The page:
Chromium avoids process swaps on cross-site renderer-initiated navigations (e.g. link clicks) because those would be likely to break script calls on windows that expect to communicate with each other (and thus break compatibility with the web). In contrast, it tends to use process swaps on cross-site browser-initiated navigations (e.g. typing URL in the omnibox) because the user is making an effort to leave the site, so it’s not as bad to break the script calls.
To help illustrate the difference between the different process models, I have included screenshots of the Chromium Task Manager showing the processes and what URLs they are rendering. The setup I have used is the following:
Tab navigated to http://tests.netsekure.org/main-b-c.html. The main document includes two iframes - one to https://google.com and one to https://github.com. It also contains a button that opens a new tab through window.open() call. It causes the new tab to be in the same BrowsingInstance as the tab that opened it.
Newly opened tab from the initial tab, which is navigated to http://tests.netsekure.com/main-sub.c.html. Notice that it is different top level domain from the initial tab (.org vs .com). It includes an iframe to https://pages.github.com.
User opened tab navigated to http://tests.netsekure.com/empty.html
User opened tab navigated to http://tests.netsekure.com/to_slow.html
At the time of this post, the current set of process models is:
Process per tab
Process per Site
Process per Site instance (default)
Site per process (experimental)
This is a mode in which Chromium does not use multiple processes. Rather, it combines all of its parts into a single process. It is also a mode in which there is no sandboxing, as the browser needs access to both the network and the filesystem. It exists mainly for testing and it should never be used!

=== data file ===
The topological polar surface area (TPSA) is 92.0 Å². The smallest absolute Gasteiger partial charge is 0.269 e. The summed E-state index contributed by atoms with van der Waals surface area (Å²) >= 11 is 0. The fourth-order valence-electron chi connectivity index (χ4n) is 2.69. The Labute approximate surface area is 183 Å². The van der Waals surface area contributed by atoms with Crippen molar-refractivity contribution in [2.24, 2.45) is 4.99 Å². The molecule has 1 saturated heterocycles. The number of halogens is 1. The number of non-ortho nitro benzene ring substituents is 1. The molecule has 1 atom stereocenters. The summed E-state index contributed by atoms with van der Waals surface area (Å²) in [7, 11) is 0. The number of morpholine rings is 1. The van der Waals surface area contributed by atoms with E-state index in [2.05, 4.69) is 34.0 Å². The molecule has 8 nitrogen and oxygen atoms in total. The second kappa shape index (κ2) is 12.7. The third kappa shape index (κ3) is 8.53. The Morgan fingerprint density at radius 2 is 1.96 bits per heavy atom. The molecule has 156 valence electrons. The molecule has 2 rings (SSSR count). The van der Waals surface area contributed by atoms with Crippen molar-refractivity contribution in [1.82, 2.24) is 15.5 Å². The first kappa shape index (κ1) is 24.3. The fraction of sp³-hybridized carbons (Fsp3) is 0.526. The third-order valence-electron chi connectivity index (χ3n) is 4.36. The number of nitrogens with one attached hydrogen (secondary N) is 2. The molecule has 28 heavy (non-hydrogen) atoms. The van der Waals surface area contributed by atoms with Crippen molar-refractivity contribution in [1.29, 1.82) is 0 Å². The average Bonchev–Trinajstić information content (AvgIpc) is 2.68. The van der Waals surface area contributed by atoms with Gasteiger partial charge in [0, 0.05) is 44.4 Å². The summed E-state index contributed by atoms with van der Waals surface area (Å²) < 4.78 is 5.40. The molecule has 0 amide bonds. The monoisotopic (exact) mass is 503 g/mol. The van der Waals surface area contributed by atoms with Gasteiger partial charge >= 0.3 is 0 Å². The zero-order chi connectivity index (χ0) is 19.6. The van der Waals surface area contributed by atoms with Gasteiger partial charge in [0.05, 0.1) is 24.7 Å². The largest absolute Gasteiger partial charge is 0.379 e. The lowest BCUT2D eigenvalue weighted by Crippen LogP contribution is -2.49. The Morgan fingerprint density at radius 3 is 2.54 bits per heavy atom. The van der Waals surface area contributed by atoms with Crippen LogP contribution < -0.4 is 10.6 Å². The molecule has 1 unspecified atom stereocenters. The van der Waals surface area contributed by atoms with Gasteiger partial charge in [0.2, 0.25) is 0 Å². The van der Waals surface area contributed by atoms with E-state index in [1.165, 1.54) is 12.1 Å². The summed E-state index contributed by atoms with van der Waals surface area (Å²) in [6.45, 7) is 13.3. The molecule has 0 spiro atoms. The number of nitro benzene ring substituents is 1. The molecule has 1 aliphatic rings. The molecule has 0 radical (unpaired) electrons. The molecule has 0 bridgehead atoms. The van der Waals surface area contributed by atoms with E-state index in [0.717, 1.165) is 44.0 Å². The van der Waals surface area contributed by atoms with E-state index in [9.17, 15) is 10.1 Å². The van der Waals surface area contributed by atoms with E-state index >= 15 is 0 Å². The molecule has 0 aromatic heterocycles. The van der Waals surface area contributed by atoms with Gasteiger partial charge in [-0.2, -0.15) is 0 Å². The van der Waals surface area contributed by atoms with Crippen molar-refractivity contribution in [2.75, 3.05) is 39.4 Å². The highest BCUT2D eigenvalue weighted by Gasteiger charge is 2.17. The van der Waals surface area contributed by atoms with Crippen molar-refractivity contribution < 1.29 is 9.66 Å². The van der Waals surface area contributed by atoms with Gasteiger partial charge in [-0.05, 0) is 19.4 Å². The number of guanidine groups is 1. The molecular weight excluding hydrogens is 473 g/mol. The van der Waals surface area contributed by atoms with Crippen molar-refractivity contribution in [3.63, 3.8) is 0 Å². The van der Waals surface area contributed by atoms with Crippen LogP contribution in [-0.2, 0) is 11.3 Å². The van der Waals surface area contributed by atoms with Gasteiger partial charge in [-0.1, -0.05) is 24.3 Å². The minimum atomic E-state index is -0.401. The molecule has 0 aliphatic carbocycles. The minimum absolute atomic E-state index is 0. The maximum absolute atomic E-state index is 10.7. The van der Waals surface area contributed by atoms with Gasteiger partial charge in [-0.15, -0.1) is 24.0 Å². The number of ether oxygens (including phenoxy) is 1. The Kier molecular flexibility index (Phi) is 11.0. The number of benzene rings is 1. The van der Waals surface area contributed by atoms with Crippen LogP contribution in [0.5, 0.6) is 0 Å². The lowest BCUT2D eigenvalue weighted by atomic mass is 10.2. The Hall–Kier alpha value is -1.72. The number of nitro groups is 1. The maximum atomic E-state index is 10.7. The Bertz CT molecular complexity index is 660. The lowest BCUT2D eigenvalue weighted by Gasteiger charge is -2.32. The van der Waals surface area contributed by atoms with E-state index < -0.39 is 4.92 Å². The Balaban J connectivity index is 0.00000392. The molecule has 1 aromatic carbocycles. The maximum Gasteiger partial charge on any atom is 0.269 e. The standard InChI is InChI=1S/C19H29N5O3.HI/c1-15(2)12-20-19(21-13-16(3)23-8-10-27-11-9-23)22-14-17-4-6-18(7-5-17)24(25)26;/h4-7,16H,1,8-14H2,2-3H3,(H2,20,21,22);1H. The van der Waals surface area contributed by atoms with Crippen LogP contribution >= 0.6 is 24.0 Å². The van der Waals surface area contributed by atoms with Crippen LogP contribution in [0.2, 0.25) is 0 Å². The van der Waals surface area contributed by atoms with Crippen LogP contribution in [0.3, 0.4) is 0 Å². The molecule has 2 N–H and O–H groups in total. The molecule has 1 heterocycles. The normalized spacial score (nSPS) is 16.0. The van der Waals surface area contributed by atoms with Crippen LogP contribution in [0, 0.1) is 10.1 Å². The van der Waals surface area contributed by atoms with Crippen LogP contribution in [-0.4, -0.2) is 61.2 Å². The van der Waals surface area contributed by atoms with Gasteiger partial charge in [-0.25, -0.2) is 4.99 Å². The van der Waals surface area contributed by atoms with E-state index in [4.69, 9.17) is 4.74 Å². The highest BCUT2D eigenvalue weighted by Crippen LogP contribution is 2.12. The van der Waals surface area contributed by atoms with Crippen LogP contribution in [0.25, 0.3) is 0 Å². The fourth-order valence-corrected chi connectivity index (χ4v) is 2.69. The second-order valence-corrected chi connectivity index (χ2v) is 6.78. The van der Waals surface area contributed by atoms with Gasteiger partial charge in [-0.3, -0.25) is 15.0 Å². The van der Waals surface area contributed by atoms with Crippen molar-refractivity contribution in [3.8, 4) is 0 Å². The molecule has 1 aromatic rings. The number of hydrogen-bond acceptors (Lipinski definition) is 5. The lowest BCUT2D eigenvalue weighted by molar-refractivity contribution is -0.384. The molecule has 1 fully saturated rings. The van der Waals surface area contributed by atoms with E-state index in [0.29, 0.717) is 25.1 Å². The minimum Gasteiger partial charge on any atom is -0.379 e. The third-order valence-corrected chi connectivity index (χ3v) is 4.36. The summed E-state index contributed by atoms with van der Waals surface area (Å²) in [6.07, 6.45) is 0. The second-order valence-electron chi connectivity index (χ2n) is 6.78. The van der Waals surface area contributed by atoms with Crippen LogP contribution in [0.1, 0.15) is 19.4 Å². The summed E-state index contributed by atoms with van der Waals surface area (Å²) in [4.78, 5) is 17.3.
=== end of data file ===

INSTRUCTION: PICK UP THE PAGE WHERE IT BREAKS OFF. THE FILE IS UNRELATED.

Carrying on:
Process per tab
This process model is the simplest one to understand and is what most people intuitively think is the mode of operation of the browser. Each tab gets a dedicated sandboxed process that runs the Blink rendering engine. Navigations do not usually change processes. Note however that since the security model does not allow for content with different privileges to live in the same process, it does actually change processes on privilege change. An example would be navigation from https://dev.chromium.org to chrome://settings.
Process per Site
In this process model, each Site gets mapped to a single process. When multiple tabs are navigated to the same Site, they will all share the same process. Navigations can change processes.
It is not the default model, since running multiple tabs with heavy web pages, such as Google Docs, leads to low performance - too much contention on the main thread, memory fragmentation, etc.
Process per Site instance
This is the default process model for Chromium. Each SiteInstance is mapped to a process by default. Multiple tabs navigated to the same Site end up in separate SiteInstances, therefore they reside in separate processes. Navigations also can change processes. All the SiteInstance caveats apply and not the idealized version of SiteInstance.
Site per process
This is an experimental process model for developing the “Site Isolation” project. It comes closer to the desired design for Chromium, where there is a SiteInstance for each frame. Additionally, it is using the idealized definition of SiteInstance, where only URLs from the same SiteInstance can be loaded in the same process. Navigations can change processes in any frame on a page, whereas all other process models support changing processes only on the top frame.
I hope these posts have helped demystify a bit how the Chromium makes decisions on which process to use for specific tab and URL. If there are other clarifications I can make, feel free to ping me over on Twitter and I would be happy to.